/// 	<c>true</c> if this value instances of the specified type can be directly compared; otherwise, <c>false</c>.
/// </returns>
private static bool CanDirectlyCompare(Type type)
{
  return typeof(IComparable).IsAssignableFrom(type) || type.IsPrimitive || type.IsValueType;
}

/// <summary>
/// Compares two values and returns if they are the same.
/// </summary>
/// <param name="valueA">The first value to compare.</param>
/// <param name="valueB">The second value to compare.</param>
/// <returns><c>true</c> if both values match, otherwise <c>false</c>.</returns>
private static bool AreValuesEqual(object valueA, object valueB)
{
  bool result;
  IComparable selfValueComparer;

  selfValueComparer = valueA as IComparable;

  if (valueA == null && valueB != null || valueA != null && valueB == null)
    result = false; // one of the values is null
  else if (selfValueComparer != null && selfValueComparer.CompareTo(valueB) != 0)
    result = false; // the comparison using IComparable failed
  else if (!object.Equals(valueA, valueB))
    result = false; // the comparison using Equals failed
  else
    result = true; // match

  return result;
}

I hope you find these helper methods useful, this article will be updated if and when the methods are expanded with new functionality.

Comments

  • # DotNetKicks.com
    05/11/2010 23:27

    Comparing the properties of two objects via Reflection and C#
    You've been kicked (a good thing) - Trackback from DotNetKicks.com - Trackback from DotNetKicks.com

  • # DotNetShoutout
    06/11/2010 01:03

    Comparing the properties of two objects via Reflection and C#
    Thank you for submitting this cool story - Trackback from DotNetShoutout - Trackback from DotNetShoutout

  • Gravatar
    # Calabonga
    07/11/2010 22:13

    That`s cool! Thanks! But reflection is very slow...:)

  • Gravatar
    # sv
    30/03/2011 16:44

    System.StackOverflowException occurs if objects has circular references properties

    • Gravatar
      # Richard Moss
      10/04/2011 10:51

      Hello,

      Yes it will - this is why the method supports the ignoreList array - any properties found matching values in this array will be skipped. This is sufficient for the purposes I was using this code for.

      Regards;
      Richard Moss

  • Gravatar
    # anantharengan
    28/08/2011 06:03

    Thanks a lot

  • Gravatar
    # Jason
    04/10/2011 16:59

    How about List<T>? Fails on

    valueA = propertyInfo.GetValue( objectA, null );

  • Gravatar
    # Knoxi
    30/10/2012 14:55

    I'm wondering if someone solved the problem about List<T>? This would be great!

    • Gravatar
      # Richard Moss
      08/11/2012 17:39

      Hello,

      I haven't looked into this yet, I'll take a look and see what's wrong over the weekend.

      Regards;
      Richard Moss

  • Gravatar
    # Suri
    08/11/2012 17:30

    This is a nice post. Helped a lot with this quick solution I've been looking for: which will be a "object value comparer utility" for my project. Thanks a lot.

  • Gravatar
    # Suri
    08/11/2012 18:41

    I just added a few more simple lines of code for my requirement at the beginning to do some extra checks to avoid the loop:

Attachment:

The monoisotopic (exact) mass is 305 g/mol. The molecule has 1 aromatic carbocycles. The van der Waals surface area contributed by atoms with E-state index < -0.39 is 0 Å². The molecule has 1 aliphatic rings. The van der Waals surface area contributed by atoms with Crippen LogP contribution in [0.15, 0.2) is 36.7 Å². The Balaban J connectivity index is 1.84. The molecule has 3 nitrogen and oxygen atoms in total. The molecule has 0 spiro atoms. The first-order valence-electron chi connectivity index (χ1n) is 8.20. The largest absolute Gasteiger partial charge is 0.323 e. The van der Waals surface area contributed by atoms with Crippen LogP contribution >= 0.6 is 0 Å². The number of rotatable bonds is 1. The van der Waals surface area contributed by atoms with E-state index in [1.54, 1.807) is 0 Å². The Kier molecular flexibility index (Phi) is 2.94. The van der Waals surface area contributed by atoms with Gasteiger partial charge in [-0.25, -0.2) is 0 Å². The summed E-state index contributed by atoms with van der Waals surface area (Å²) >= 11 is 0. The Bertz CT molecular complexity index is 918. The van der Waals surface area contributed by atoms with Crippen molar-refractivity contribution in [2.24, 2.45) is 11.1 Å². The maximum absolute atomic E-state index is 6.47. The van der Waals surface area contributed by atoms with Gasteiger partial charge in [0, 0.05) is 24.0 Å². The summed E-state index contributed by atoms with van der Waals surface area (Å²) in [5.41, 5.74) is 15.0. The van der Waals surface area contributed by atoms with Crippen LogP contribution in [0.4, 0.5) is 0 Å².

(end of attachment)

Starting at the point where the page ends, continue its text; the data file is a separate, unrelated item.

bool result;

    if (objectActual != null && objectModified != null)
    {
    Type objectTypeActual;
    Type objectTypeModified;
    result = true; // assume by default they are equal

    objectTypeActual = objectActual.GetType();
    objectTypeModified = objectModified.GetType();

    if(objectTypeActual.FullName != objectTypeModified.FullName)
    {
    Console.WriteLine("Objects are of different type. Cannot Compare '{0}' & '{1}'.", objectTypeActual.FullName, objectTypeActual.FullName);
    result = false;
    return result;
    }

    var allPropertyInfos = objectTypeActual.GetProperties(BindingFlags.Public | BindingFlags.Instance).Where(p => p.CanRead && !ignoreList.Any(x => x.Contains(p.Name)));
    var allPropertyInfosModified = objectTypeModified.GetProperties(BindingFlags.Public | BindingFlags.Instance).Where(p => p.CanRead && !ignoreList.Any(x => x.Contains(p.Name)));

    if (allPropertyInfos.Count == 0 && allPropertyInfosModified.Count == 0)
    {
    Console.WriteLine("There are no properties in these objects to compare. These are both equal.);
    result = true;
    return result;
    }
    if (allPropertyInfos.Count <= 0)
    {
    Console.WriteLine("Object of type '{0}' does not have any properties to Compare.", objectTypeActual.FullName);
    result = false;
    return result;
    }

    if (allPropertyInfosModified.Count <= 0)
    {
    Console.WriteLine("Object of type '{0}' does not have any properties to Compare.", objectTypeModified.FullName);
    result = false;
    return result;
    }

    foreach (PropertyInfo propertyInfo in allPropertyInfos)
    {
    .....

  • Gravatar
    # aadilah
    27/11/2012 09:28

    Dictionary not supported.

  • Gravatar
    # John Campbell
    30/05/2013 09:37

    Did you ever get around to taking a look at the problem about List<T> failing on

    valueA = propertyInfo.GetValue( objectA, null );

    ?

    Apart from that it's very useful little routine :-)

  • Gravatar
    # Sujith
    10/04/2014 08:03

    Thanks a lot for this code.
    It saved my time